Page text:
The discovery of Antoine de St. Exupery's P-38 is an interesting case. A diver came across the wreck in the late 1980s and thought it was a German aircraft, but was not able to identify it and gave up.  Then in 1998, a French fisherman pulled up a silver bracelet belonging to St. Expuery which revived the diver's investigation which ultimately resulted in th identification of the wreck as St. Exupery's aircraft..
https://www.argunners.com/discovery-of-antoine-de-saint-exuperys-p-38-lightning-the-story-behind-it/

I'm still not aware of anyone successfully doing what we're trying to do.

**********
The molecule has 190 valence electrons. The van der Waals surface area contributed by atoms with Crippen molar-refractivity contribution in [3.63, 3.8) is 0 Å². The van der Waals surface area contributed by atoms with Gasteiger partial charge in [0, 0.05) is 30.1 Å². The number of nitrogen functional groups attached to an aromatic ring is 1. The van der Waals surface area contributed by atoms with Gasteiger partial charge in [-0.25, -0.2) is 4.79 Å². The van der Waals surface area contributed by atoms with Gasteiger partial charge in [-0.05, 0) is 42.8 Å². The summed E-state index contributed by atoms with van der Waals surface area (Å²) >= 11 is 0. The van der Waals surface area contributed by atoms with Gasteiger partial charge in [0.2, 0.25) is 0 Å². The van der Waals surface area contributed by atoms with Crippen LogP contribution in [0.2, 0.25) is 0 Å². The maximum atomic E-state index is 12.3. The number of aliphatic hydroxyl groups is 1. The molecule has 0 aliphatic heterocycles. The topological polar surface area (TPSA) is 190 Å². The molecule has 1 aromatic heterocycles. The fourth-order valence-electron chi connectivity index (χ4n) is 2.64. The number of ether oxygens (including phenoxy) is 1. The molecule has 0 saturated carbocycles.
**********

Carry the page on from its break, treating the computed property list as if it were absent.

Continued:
10 
 on: November 19, 2019, 06:24:39 AM 
Started by Ric Gillespie - Last post by Randy Jacobson
There was the aircraft lost from Brazil to France about a decade or so ago that was found in the Central Atlantic with contemporaneous (historical?) data, as well as the Malaysian aircraft (yet to be found).  An aircraft lost about 1998 was found off of Newfoundland via underwater LIDAR techniques within a year after it was lost.  The infamous Swamp Ghost is perhaps a better example of a wreck found long ago by searching for it via historical records and anecdotal reports.  What about the Greenland wreck that was attempted to be rehabilitated and to be flown out only to have it burn upon take-off?

I presume from your question is more towards historical wrecks rather than NTSB-related (or more recent losses).